Corvette Racing’s Success in 24 Hours of Le Mans Spotlights GM Technology

The one victory that every member of the Corvette Racing team prizes above all others is the 24 Hours of Le Mans, the world’s largest and most prestigious sports car race. This classic 24-hour endurance contest (scheduled this year June 16, 17) is sports car racing’s Olympics and World Cup, compressed into one intense day and night of round-the-clock competition. Five times in the last six years, Corvettes have won the GT1 class at Le Mans. This record of success against formidable international competition has played a crucial role in establishing Corvette’s reputation for performance, durability and reliability around the globe.

Corvette Racing drivers Oliver Gavin, Olivier Beretta and Jan Magnussen have stood on the top step of the podium at Le Mans three straight years, with victories in their No. 64 Compuware Corvette in 2004, 2005 and 2006. In 2001, Johnny O’Connell and Ron Fellows teamed with Scott Pruett in the No. 63 Corvette to take the class honors, and in 2002 O’Connell and Fellows repeated the feat with Gavin as the third driver.

Le Mans is the Holy Grail of sports car racing,” said Corvette Racing program manager Doug Fehan. “There is nothing like it in the world, with more than 2,000 journalists covering the event, nearly 300,000 spectators at the track, and millions watching the worldwide television coverage.”

Since the team’s debut in 1999, Corvette Racing has competed in 77 races, scoring 51 victories and 34 one-two finishes. Racing primarily in North America, the team has won the American Le Mans Series (ALMS) GT1 manufacturers championship for six consecutive years. Corvette Racing drivers Fellows, O’Connell, Gavin and Beretta have combined to win the ALMS GT1 drivers championship five consecutive seasons. Other highlights include an overall victory in the 2001 Rolex 24 at Daytona.

Corvette Racing has also won accolades away from the track. In February 2006, the championship-winning Corvette C6.R race car was named the “North American Car of the Year” over marques such as Audi, Aston Martin and Maserati by dailysportscar.com, a noted online magazine that provides in-depth coverage of sports car and GT series worldwide. In November 2006, Corvette Racing’s LS7.R small-block V-8 was honored as the “Global Motorsport Engine of the Year” at the inaugural Professional Motorsport World Expo in Cologne, Germany. The award was voted by an expert panel made up of 50 key race engine engineers representing the spectrum of motorsports.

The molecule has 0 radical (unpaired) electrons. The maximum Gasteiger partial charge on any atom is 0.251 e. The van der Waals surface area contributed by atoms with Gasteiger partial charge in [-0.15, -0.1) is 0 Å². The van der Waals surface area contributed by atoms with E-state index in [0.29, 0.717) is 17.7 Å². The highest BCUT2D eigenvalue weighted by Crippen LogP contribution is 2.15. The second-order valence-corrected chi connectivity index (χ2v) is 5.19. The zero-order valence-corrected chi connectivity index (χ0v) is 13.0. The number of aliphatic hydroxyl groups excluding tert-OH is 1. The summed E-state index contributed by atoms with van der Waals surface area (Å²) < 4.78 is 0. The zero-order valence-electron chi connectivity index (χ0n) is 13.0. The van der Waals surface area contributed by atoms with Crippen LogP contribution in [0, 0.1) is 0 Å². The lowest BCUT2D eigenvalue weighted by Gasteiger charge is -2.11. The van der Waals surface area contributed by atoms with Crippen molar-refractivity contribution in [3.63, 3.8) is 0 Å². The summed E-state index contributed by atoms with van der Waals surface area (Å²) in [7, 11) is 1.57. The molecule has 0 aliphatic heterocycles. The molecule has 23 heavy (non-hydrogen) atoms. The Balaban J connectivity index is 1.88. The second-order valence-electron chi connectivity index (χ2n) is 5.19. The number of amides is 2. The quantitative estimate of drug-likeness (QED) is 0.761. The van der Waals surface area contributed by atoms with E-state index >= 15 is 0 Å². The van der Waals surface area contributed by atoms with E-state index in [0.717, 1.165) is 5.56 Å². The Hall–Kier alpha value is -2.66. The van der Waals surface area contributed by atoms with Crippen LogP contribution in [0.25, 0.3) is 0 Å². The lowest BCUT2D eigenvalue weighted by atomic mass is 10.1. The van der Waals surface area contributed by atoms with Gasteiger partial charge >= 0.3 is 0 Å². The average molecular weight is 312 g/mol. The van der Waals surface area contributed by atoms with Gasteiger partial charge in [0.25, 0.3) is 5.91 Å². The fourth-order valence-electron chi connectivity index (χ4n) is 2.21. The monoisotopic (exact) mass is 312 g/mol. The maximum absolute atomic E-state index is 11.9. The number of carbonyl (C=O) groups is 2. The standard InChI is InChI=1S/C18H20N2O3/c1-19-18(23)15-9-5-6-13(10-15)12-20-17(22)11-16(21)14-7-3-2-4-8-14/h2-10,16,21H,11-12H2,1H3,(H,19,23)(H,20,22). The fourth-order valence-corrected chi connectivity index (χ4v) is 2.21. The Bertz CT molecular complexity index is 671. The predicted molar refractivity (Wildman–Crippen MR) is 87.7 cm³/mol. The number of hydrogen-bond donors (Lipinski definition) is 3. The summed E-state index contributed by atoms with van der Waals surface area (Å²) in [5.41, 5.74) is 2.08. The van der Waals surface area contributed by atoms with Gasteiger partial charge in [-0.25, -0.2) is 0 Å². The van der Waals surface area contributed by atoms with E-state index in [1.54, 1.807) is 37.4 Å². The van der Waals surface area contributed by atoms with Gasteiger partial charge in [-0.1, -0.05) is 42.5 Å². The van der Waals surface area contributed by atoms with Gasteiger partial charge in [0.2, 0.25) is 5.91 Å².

“The Corvette C6.R race program continues the tradition of racing production-based vehicles to improve the breed,” said GM Racing director Mark Kent. “The continuous exchange of information and the constant transfer of technology between the racing and production programs ensure that lessons learned on the track benefit every Corvette on the highway.”

Corvette Racing officials have announced that the team will return to Le Mans in 2007 with a two-car effort aimed at capturing Corvette’s sixth GT1 class title in seven years. The world’s premier production sports car team also intends to return to the American Le Mans Series to defend its GT1 manufacturers, team and drivers championships.

The Corvette C6.R race car is the most technically advanced sports car ever developed by GM, incorporating the advanced technology of the sixth-generation Corvette and Corvette Z06 production models. The Corvette C6.R has strong links to its showroom counterpart, as required by the Le Mans rules that mandate close adherence to production specifications. For example, the same hydroformed steel frame rails used in production Corvette coupes and convertibles provide a strong foundation for the race cars. The race-prepared LS7.R engine shares its architecture with the production 377 kW (505 hp) LS7 small-block V-8 that powers the Corvette Z06.

“We have a saying that we race around the clock and win around the world,” explained Corvette marketing manager Gary Claudio. “The coverage that the 24 Hours of Le Mans receives has propelled Corvette onto the world stage. The people who own Corvettes are very aware of the product, and they understand how racing enhances the cars that they drive.”

For more than 50 years, racing has played a key role in defining Corvette as America’s performance icon. Corvette’s first class victory at the 12 Hours of Sebring in 1956 was the first step onto the world stage that established its reputation as a contender in top-level competition. Now with five class titles in the 24 Hours of Le Mans, America’s favorite sports car now stands at the pinnacle of international endurance racing.

GM Europe Press Release, March 6, 2007

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